Whilst gender pay gap reporting encourages organisations to engage in discussions about what equality in the workplace truly means, tackling equal pay, which has not been done in Jersey, has the potential to directly impact the pay gap.
What are your views on other types of mandatory reporting such as the ethnicity pay gap?
Making pay transparent (as the above suggests) would benefit all minority groups.
The disability employment gap is also of concern. Many of the solutions that work to solve this problem also work to reduce the gender pay gap, such as flexible working.
Do you think there has been any change in the cultural influences which affect the gender pay gap in Jersey?
This question is difficult to answer without a timescale. In my lifetime, yes there has been positive progress for women in the workplace. More women are achieving top/influential roles, more women are working in traditionally male occupations, more women are able to choose how they balance work and family (although more needs to be done on all three). In the last five to ten years, not so much.
Social media is without doubt the biggest cultural influence of the last five to ten years and it serves to polarise opinion, give people a platform to anonymously hate others and spread lies. But it can also serve to bring an issue to the attention of the wider public.
Liberate’s work with organisations shows that in employee surveys the majority of employees are aware or very aware of Black Lives Matter, Me Too and the Gender Pay Gap. Awareness of an issue is not necessarily a measure of support for its values, but it does suggest that people are thinking about its implications for them.
The response to MeToo saw a misogynistic backlash from some men that gained support on the Internet and created movements like MGTOW, who advise men to follow the ex-US Vice President Mike Pence’s advice, now known as the Pence Rule after he remarked that he would never eat a meal alone with a woman who is not his wife. One 2019 study found that 27% of American men now avoid one-on-one meetings with female colleagues.
There is no measure of how widespread this sort of misogyny is in Jersey, but it will be here because the Internet is. This is concerning because to achieve gender equality women need men to be part of the conversation and active participants in the solution, not afraid to take meetings alone with women colleagues.
Do you think the Government took a gender-sensitive approach to its Covid-19 policies?
The sensitivity to the needs of minority groups during COVID was not always apparent in Government’s approach both here and in the UK.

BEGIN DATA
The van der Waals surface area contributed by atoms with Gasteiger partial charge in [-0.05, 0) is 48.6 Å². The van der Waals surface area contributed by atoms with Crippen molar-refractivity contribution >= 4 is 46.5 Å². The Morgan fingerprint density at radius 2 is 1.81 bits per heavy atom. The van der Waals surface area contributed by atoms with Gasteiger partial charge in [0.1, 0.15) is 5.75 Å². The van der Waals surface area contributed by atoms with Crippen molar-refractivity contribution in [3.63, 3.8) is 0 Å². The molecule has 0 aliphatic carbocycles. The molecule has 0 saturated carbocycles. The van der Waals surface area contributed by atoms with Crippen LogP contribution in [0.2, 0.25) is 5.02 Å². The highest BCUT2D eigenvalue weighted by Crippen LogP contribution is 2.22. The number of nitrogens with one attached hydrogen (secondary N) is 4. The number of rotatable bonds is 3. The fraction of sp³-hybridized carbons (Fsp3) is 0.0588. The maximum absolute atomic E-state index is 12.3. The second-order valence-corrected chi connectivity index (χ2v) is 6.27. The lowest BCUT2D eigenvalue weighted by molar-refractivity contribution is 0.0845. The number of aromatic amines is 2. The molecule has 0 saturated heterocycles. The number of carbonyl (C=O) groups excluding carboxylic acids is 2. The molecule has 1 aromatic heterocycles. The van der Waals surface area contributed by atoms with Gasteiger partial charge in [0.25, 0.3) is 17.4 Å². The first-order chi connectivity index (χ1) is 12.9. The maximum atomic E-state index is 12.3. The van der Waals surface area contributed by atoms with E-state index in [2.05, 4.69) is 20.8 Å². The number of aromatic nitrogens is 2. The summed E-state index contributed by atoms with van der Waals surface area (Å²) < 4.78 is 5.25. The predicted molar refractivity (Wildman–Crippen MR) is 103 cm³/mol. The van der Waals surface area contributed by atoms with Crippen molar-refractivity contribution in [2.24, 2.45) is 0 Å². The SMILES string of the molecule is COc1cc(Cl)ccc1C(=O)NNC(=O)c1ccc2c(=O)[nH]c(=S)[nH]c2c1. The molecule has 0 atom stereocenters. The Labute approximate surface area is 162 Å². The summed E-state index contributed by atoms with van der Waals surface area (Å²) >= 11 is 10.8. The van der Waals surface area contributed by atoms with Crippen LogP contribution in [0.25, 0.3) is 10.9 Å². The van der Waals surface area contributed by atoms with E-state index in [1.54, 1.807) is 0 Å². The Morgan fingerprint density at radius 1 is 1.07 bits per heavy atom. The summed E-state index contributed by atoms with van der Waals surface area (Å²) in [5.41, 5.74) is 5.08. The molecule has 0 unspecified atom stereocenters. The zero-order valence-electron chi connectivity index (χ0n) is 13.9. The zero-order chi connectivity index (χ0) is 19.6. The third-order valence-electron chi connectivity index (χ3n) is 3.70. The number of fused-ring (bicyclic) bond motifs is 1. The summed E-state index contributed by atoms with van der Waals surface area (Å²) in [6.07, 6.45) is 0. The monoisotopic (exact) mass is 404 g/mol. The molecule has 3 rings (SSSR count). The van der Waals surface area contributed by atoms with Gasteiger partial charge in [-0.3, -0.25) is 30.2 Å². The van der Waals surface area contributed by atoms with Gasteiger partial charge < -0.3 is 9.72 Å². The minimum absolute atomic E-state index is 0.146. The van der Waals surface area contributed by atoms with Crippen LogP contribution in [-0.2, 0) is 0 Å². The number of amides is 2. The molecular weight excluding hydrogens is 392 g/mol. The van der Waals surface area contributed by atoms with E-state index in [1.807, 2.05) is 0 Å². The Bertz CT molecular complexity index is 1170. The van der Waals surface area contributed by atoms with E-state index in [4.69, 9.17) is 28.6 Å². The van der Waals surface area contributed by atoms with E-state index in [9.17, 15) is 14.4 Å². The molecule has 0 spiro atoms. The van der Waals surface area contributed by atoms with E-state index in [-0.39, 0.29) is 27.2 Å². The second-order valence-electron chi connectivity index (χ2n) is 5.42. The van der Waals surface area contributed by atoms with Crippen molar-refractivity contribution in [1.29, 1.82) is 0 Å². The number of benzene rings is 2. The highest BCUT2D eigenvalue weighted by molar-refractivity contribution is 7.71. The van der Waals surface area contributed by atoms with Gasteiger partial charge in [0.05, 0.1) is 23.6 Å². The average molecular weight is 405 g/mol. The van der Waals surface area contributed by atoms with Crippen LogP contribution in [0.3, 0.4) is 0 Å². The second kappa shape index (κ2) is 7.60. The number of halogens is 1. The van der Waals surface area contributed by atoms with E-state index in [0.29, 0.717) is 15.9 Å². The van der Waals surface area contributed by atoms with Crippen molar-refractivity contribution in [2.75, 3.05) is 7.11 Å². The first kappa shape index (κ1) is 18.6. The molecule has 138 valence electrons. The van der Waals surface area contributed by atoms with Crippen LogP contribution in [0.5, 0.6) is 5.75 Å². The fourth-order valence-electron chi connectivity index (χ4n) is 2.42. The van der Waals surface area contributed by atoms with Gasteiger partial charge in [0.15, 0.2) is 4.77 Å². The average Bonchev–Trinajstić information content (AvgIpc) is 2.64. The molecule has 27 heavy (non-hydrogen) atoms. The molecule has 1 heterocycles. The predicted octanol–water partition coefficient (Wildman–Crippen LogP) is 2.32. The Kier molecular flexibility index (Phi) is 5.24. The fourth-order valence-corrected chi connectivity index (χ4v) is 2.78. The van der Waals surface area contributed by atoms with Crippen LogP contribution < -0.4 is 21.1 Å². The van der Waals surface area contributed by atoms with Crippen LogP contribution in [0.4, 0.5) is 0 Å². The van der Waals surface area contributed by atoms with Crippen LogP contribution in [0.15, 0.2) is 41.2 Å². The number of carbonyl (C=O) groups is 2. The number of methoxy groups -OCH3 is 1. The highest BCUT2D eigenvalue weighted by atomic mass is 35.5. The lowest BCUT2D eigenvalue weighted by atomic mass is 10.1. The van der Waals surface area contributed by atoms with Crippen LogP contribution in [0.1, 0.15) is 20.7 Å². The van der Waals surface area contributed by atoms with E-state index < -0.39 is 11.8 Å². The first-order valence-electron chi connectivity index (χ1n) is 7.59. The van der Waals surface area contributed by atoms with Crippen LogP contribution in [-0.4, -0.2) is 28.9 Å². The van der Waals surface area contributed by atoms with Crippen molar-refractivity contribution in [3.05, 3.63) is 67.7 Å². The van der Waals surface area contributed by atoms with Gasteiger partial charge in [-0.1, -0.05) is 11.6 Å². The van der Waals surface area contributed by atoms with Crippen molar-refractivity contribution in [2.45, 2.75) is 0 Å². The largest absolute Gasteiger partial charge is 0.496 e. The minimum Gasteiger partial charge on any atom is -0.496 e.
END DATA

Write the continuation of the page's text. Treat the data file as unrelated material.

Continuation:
COVID-19 has impacted members of minority groups disproportionately. Women have carried the burden of home-schooling, low income and non-white communities have been hit hardest by the virus in terms of healthcare, people from the LGBTQ+ community have been locked down in unsupportive or hostile home environments, the old have been isolated and the young have missed out on schooling, critical exams and university experience, and people with disabilities have been (and continue to be) shielding. These inequalities existed before coronavirus, but the pandemic has highlighted them.
What impact do you think Covid-19 has had on men and women in the home and workplace?
The different impacts felt by men and women during COVID-19 have been well documented by the media. Liberate has no additional information to add.
Channel Islands Pride 2021 was supposed to be hosted in Jersey on the beach. Working with the Government of Jersey to ensure islanders were safe to gather in an age of COVID-19, the event was scheduled for 21 August and the Pride Committee worked hard to get the Waterfront venue ready with plans for a stage, acts, food and drink vendors, community stalls, family fun and a live link-up with Guernsey’s smaller event – all the things that make CI Pride what it is.
Despite early indications that a summer date would ensure we were safe to meet in numbers again, the coronavirus rates started to rise and by mid-July it was clear that gathering 5,000 people in one place would not be good for the island. At which point we took the tough decision to cancel the in-person event.
Determined that CI Pride should go ahead in some format, the live link-up with Guernsey became the focal point. Could we pull off the Channel Islands first live-streamed pan-island concert in a month? Of course, we could!
Wanting people to be able to party at home for online Pride we quickly put together a printed programme and pack of Pride goodies. Thank you to our volunteers packed 2,000 Pride bags, which we distributed free in the Channel Islands Co-Operative stores. We also continued our promotion of Sippin Gin’s Pride Gin that had been mixed especially for CI Pride 2021 and which helped many Pride gatherings across the island go with a swing.
The venue for the live streaming was St James Centre in Jersey and the Princess Royal Centre for Performing Arts in Guernsey. Both islands would have concerts happening at the same time and the live stream would cut between the two islands. It was ambitions, but we had learned during COVID that technology could make connections possible that before had seemed impossible.